Christmasqualizer Is The Next Light Switch Rave


[Kyle] was looking for a way to spice up his boring brick-wall dorm room. The Christmasqualizer he came up with brightens up his room and would make an awesome place for a rave.

The strings of lights in [Kyle]’s Christmasqualizer are off-the-shelf Christmas lights. A simple circuit for the 7-band equalizer was built following this article. The build uses an MSGEQ7 equalizer chip takes audio from any source. The volume level of the seven EQ bands are output to an Arduino over a serial connection.

After the EQ chip was connected to the Arduino, [Kyle] needed a way to switch the strings of Christmas lights on and off. A few solid state relays later, and he was in business.

All the code for the Christmasqualizer is up on github. The sketch is pretty simple – connect the EQ chip as per the article, then connect the relays to the output pins on the Arduino. It’s a fun and easy project that really livens up a dorm room.

25 thoughts on “Christmasqualizer Is The Next Light Switch Rave

    1. Haha. I know =P. It was picked because it worked well and it wasn’t so dirty it was unprofessional. I was originally recording the telephone song by the black eyed peas and had to turn off the camera when they started singing about booty calls!

      1. Given that these are Christmas lights, I’m surprised you didn’t go with Christmas music from, say, TSO

        I hope I got that right, I wish HAD had a comment preview button. I like to proofread my posts for grammar and formatting mistakes.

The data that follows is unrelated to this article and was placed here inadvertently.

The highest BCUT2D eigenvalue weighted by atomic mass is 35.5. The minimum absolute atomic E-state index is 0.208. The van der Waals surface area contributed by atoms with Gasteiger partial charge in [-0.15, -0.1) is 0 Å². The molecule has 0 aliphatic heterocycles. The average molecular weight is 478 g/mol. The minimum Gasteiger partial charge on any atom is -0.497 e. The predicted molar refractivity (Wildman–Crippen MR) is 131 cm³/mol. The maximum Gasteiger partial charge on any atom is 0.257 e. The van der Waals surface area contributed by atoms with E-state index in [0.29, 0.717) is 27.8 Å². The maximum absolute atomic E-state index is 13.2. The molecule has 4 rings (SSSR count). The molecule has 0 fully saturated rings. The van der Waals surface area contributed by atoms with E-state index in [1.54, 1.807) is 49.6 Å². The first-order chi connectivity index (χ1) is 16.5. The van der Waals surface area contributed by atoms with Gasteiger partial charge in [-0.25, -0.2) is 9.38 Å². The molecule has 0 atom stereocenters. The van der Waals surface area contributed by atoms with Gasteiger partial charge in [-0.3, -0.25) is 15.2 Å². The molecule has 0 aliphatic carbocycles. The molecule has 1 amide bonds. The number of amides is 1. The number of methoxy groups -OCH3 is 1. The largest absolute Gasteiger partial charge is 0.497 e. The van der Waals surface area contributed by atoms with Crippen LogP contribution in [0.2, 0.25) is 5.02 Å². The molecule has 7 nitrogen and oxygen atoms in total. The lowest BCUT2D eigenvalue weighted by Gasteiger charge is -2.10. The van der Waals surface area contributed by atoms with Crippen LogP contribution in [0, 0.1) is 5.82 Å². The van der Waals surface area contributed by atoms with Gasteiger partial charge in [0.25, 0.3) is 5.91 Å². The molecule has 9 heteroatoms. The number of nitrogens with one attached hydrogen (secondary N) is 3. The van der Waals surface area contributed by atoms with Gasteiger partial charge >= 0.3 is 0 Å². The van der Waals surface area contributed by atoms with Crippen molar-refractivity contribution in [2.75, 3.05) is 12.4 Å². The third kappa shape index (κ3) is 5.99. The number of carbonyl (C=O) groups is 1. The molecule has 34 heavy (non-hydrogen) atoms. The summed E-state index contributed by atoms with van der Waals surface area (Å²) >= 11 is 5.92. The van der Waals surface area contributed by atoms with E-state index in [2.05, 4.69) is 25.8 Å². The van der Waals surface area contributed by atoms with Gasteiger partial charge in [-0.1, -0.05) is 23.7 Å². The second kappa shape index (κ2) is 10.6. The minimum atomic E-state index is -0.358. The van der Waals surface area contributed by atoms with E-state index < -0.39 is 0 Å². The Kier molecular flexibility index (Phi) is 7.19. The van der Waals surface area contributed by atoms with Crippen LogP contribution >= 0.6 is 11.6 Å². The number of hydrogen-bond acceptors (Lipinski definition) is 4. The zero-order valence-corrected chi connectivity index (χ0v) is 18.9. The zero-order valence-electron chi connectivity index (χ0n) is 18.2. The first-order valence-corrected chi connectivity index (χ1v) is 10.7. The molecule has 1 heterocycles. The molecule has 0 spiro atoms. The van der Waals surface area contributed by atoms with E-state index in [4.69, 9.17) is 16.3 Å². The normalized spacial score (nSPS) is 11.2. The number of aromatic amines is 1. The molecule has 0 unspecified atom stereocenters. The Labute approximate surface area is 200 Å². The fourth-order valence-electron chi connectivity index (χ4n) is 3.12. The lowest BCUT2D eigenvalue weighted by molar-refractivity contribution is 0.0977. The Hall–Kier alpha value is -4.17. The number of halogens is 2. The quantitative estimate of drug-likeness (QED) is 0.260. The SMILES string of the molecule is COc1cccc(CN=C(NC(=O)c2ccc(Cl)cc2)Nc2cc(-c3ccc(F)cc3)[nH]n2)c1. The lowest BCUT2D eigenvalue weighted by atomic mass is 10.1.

2. Haha! Well, when I started building the project, my roommate is jokingly like “okay no christmas music until thanksgiving” and I had to agree that September was a bit too early (but not for walmart, who has 3 christmas sections open as of the second week of september). I did sneak a play of some trans-siberian orchestra in there and it works really great!

    1. That was you? Thanks so much for keeping that up! Seriously that datasheet was getting me nowhere. It’s so different than using LEDs, but it’s a great effect of its own. LEDs just have a different kind of blink to them. Please use 7 channels though… I used 5 (I’m a poor college kid) and it’s just not the same without them all!

      1. The info was originally written by someone named J Skoba – I just happend to save a copy of his site to my PC so I would never lose the schematic for the MSGEQ7. When his site went down I put a copy on my site for someone on the Arduino forum and the rest is history…
        I only used 3 channels (high mid low) in my latest build (see the home page on my site for the video) I mapped the 3 channels to RGB on the LEDs, which makes for a custom color for each “beat”.

  1. Yeah, almost everyone who has ever seen either my RGB Pixel or GE-35 based builds have said “I want one”. I think the MSGEQ7 is a great IC to have in the toolbox for anything having to do with audio.
    Now, if someone would only come up with a similar IC for determining colors of a video signal…

  2. “The volume level of the seven EQ bands are output to an Arduino over a serial connection.”

    Now that is just plain wrong. The MSGEQ7 doesn’t do Serial. Yes, the frequencies are read in series (Band1, Band2 … Band7) but the actual values are not transfered via a serial connection. The output pin of the MSGEQ7 is analog. It outputs the “volume” via a DC voltage.

  3. Actually liked this :-) Would like to see it designed with receptacles so I could just plug in seven different strands of lights – something simple my Grandma could use :-)

    1. I agree, but I’m also new to electronics (6 months of experience now? if that?) I have no idea how I’d throw in demuxer in and still strobe it in time and all. Gosh, if this chip just outputted each channel on its own pin, could you imagine how much bloat that’d drop?

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